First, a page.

United States District Court, S.D. Illinois
MEMORANDUM AND ORDER
J. ROSENSTENGET United States District Judge.
matter comes before the Court on the Motion to Remand (Doc.
16) filed by Plaintiffs Brian Farmer and Connie Farmer.
Northern Insurance Co. issued a policy of insurance to
Plaintiffs covering property damage to Plaintiffs'
motorhome (Doc. 1-1). On November 2, 2014, the
motorhome's front left tire burst, causing the motorhome
to run off the road and into a ditch (Id.).
Plaintiffs reported the claim to Progressive, and the
motorhome eventually was sent to Duncan RV Repair, LLC, a
Progressive-authorized repair center, to be repaired.
Plaintiffs allege that Duncan RV repaired their motorhome in
a negligent, careless, and unworkmanlike manner and used
inferior parts that were wholly inadequate for the normal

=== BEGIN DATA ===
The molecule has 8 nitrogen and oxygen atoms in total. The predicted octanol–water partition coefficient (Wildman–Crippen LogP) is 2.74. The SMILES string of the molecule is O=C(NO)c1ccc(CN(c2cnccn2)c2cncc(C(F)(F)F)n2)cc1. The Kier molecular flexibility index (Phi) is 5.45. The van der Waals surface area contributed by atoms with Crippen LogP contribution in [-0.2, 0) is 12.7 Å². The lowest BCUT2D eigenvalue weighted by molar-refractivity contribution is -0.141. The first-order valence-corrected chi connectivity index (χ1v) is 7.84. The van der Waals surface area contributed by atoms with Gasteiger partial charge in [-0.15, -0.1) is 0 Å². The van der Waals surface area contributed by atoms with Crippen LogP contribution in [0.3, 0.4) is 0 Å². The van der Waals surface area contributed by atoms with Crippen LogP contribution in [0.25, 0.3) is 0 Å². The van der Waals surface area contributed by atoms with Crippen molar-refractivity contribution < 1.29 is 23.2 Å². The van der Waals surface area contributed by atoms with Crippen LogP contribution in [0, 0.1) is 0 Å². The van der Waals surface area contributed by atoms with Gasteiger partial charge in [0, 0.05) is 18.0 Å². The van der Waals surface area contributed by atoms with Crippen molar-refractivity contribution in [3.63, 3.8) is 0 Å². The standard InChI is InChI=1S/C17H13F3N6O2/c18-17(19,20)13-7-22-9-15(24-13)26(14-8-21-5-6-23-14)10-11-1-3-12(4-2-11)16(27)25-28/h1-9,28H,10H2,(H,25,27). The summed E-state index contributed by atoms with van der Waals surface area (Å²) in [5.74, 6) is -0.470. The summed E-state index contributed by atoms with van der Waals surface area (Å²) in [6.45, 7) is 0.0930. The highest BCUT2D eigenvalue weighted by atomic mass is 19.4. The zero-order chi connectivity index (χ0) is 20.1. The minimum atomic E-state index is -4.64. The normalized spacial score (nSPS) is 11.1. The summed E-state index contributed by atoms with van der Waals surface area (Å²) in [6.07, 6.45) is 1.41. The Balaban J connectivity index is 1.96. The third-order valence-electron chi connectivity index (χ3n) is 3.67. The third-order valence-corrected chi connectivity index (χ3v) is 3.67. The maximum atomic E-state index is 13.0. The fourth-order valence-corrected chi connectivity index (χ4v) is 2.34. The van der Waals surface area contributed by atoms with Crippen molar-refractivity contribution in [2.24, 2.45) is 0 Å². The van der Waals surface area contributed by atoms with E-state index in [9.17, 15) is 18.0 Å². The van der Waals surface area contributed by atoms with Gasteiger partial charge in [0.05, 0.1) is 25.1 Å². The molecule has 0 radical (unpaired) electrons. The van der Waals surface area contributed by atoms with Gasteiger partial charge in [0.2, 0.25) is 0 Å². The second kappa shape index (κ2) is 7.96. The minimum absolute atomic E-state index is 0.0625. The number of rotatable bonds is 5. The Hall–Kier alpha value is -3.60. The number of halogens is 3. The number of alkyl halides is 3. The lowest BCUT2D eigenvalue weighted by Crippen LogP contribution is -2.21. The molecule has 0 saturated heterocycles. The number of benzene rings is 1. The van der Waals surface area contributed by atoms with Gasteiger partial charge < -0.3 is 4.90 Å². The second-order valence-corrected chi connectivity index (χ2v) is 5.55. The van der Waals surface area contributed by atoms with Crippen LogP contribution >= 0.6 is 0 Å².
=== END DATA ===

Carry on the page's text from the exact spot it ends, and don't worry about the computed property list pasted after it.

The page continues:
operation of the motorhome (Id., p. 5).
Specifically, Plaintiffs claim that-after the motorhome was
supposedly repaired -it still had issues with its batteries,
wiring, tires, wipers, king pin, delaminated siding, frame,
ladder, exhaust system, and skid plate fasteners
(Id.). Plaintiffs further allege that Defendants
concealed facts, switched or removed components, jerry-rigged
repairs, destroyed or secreted evidence, and misrepresented
facts about the motorhome's preexisting conditions, the
storage conditions of the motorhome, and the availability of
other qualified RV repair shops (Id. at 7).
Plaintiffs were unable to recover their motorhome until March
21, 2016 -more than a year and four months after the accident
occurred (Id., p. 4).
filed a Complaint in the Circuit Court of Madison County,
Illinois, on May 26, 2016, naming Progressive, Progressive
employees Jeffrey Clark, Mathew Owen, and Collette Crowder,
and Duncan RV as defendants (Doc. 1-1). Plaintiffs allege
claims for breach of contract against Progressive (Count I),